- Share this article on Facebook
- Share this article on Twitter
- Share this article on Email
- Show additional share options
- Share this article on Print
- Share this article on Comment
- Share this article on Whatsapp
- Share this article on Linkedin
- Share this article on Reddit
- Share this article on Pinit
- Share this article on Tumblr
Signaling a step toward the potential for “computational cinematography,” Disney is producing an inventive short titled Make Believe that will debut in an unfinished form at the NAB Show, which begins April 5 in Las Vegas.
The short — lensed last summer in Berlin — was a test for a concept “trifocal” camera system that Germany’s research organization Fraunhofer Heinrich Hertz Institute is developing in association with Walt Disney Animation Studios Research and camera maker ARRI. The camera and the current version of the short will be on display at Fraunhofer’s NAB exhibition booth.
Directed by Disney vp production technology Howard Lukk, Make Believe tells the story of a 10-year-old girl who goes her own way by taking an interest in science — and learns to believe in herself. The short was lensed by Torsten Schimmer, and Deluxe’s EFILM is handling postproduction.
The trifocal camera system uses a camera rig that holds three cameras: a main camera, the popular Arri Alexa; and two small satellite cameras. During postproduction, depth maps can be estimated from the recorded material, which enable the generation of stereo content. Deluxe’s StereoD is creating the 3D version of Make Believe. Once completed, the short — which will additionally offer immersive Dolby Atmos sound — will be screened in Los Angeles and at various industry events around the world.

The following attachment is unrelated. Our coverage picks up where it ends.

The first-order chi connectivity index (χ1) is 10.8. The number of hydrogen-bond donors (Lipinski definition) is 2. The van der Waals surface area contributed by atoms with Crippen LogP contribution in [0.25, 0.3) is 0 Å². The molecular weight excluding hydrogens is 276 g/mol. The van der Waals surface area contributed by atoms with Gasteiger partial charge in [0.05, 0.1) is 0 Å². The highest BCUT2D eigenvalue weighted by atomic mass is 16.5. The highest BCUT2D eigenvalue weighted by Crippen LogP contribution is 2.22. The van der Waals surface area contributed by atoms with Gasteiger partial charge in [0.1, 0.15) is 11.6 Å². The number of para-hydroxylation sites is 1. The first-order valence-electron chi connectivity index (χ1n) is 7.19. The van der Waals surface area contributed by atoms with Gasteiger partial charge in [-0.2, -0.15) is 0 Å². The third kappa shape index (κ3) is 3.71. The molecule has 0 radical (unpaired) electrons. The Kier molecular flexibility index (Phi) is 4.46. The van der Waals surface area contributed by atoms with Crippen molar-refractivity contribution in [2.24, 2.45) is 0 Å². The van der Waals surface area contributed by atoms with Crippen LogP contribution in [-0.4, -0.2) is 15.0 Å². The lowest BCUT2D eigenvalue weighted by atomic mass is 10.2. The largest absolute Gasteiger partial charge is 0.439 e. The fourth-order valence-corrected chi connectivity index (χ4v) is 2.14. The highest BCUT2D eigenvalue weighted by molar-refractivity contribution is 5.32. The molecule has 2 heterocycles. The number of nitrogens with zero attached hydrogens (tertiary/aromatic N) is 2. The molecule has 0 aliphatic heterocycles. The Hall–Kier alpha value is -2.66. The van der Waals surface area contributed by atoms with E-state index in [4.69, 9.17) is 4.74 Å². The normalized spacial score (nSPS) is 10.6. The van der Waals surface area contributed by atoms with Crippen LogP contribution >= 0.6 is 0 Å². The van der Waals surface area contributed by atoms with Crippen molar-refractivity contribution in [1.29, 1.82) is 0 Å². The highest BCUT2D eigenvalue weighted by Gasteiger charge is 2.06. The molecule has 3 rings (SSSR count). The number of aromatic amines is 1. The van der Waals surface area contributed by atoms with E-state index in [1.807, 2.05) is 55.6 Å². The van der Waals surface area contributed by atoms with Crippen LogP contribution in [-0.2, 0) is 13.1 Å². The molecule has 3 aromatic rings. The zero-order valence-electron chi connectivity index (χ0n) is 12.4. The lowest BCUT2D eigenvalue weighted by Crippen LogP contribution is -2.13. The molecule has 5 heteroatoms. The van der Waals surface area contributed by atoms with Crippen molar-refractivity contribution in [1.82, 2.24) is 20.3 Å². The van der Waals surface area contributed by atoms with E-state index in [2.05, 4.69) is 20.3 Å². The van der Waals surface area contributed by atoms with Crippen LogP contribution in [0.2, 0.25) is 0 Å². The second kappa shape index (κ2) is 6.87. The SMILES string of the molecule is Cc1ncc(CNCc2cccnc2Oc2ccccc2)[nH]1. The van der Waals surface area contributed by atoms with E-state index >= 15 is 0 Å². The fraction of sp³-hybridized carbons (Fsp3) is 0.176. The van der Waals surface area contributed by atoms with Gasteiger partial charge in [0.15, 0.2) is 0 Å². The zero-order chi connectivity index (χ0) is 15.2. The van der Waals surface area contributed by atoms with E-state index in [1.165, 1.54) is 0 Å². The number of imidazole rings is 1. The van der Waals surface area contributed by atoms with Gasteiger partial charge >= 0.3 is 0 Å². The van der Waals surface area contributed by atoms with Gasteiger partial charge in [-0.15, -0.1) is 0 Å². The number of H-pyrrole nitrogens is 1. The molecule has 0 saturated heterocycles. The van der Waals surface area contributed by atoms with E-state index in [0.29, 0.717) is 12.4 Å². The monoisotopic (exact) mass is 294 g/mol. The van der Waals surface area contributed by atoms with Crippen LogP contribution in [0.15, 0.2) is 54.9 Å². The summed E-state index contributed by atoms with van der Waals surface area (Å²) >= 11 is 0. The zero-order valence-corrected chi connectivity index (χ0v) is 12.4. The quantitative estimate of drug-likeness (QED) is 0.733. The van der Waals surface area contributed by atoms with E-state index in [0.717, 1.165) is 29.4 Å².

“I see this system as a baby step toward computational cinematography by using multiple camera arrays to capture images,” Lukk told The Hollywood Reporter. “We can do 3D, high frame rates and high dynamic range.”
He sees many possibilities for the technology. “It has the potential to maybe replace greenscreen, but that’s a further out,” he said. “I was also able to use this rig on a Steadcam. If we can get this to a lightweight package, we could collect 3D without a big bulky rig.”
Overall, this sort of system could push more creative decisions into postproduction. “The director of photography is still the creator of the image, but more will be done in postproduction,” Lukk said, underscoring the work on Gravity and Oscar winning cinematographer Emmanuel “Chivo” Lubezki.
Sign up for THR news straight to your inbox every day